Digital currency exchanges in South Korea are preparing to sue the government over allegations it is shirking its responsibilities over a new regulatory framework, which some have said is applying undue pressure to companies operating in the sector.
New rules being implemented by the Financial Services Commission (FSC) are reported to be causing significant worries for smaller digital currency exchanges in the country, which some fear could lead to a wave of closures.
Among the new rules are a requirement for users to hold real name accounts at a Korean bank by September. However, banks are not yet prepared to conduct the required risk assessment on smaller exchanges, leaving only the country’s largest exchanges able to qualify under the new requirements.
According to some in the sector, this is a case of the government passing on the responsibility for regulating the industry to banks, who have as yet shown no real desire to support smaller operators in the sector.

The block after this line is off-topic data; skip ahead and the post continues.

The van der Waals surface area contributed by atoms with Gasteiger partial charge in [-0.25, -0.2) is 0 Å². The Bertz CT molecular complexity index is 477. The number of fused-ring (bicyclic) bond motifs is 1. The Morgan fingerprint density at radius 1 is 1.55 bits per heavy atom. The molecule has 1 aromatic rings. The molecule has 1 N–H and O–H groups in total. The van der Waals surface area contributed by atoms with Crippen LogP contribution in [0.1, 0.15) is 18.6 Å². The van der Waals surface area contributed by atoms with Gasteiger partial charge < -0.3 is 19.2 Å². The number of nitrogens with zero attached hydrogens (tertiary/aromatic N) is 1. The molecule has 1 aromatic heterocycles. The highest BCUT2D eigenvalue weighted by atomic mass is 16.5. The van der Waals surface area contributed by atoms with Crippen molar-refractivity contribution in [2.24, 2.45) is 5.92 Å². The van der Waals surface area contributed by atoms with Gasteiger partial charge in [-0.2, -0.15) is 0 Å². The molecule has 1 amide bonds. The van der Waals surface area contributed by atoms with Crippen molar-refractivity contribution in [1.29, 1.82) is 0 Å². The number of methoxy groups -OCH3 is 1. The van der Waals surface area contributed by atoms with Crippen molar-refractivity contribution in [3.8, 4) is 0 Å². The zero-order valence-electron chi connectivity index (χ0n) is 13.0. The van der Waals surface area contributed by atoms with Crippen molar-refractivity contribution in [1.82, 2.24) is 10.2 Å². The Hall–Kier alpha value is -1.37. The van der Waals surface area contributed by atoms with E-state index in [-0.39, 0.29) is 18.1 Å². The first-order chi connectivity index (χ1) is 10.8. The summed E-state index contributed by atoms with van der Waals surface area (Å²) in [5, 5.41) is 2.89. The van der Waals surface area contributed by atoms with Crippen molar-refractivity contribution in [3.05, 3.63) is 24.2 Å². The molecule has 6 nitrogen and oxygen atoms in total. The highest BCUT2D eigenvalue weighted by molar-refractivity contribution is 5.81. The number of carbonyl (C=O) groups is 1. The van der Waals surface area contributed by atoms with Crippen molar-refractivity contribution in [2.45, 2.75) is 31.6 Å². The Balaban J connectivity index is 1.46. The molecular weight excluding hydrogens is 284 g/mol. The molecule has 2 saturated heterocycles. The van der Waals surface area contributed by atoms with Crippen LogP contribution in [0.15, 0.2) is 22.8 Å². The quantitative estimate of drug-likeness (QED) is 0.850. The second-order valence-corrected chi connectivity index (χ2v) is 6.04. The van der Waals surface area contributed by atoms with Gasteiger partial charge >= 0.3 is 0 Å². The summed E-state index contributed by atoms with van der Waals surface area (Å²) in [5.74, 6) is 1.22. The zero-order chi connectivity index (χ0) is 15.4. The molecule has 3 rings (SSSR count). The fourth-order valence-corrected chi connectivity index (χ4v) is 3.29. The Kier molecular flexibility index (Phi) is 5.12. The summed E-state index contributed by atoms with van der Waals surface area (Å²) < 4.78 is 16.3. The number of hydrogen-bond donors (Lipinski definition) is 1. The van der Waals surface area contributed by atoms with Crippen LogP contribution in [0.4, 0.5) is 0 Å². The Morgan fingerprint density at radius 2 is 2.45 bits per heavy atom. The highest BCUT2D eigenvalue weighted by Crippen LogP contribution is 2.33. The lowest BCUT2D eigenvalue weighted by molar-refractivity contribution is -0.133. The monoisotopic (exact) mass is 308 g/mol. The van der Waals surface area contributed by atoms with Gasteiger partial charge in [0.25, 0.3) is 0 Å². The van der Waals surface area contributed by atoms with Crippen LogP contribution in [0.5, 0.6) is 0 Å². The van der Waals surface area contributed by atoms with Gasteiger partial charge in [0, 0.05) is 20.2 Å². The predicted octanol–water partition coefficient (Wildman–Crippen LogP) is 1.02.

An anonymous source close to the sector said the FSC needed to intervene immediately to rectify the situation for the good of the wider industry.
“These days, banks are refusing to initiate their cryptocurrency exchange verification processes without clear reasons and most exchanges are failing to get a chance to prove themselves. […] The Financial Services Commission needs to step in right away.”
The new rules also require banks to refuse service to digital currency exchange clients who have failed to uphold compliance requirements, and to report any activities deemed suspicious to the authorities, effectively giving them the role of frontline enforcement for the new regulations.
As many as 20 digital currency firms in South Korea are already reported to have met with the authorities to express their concerns about the measures, which come amid a wider tightening of restrictions on digital currency businesses in the country.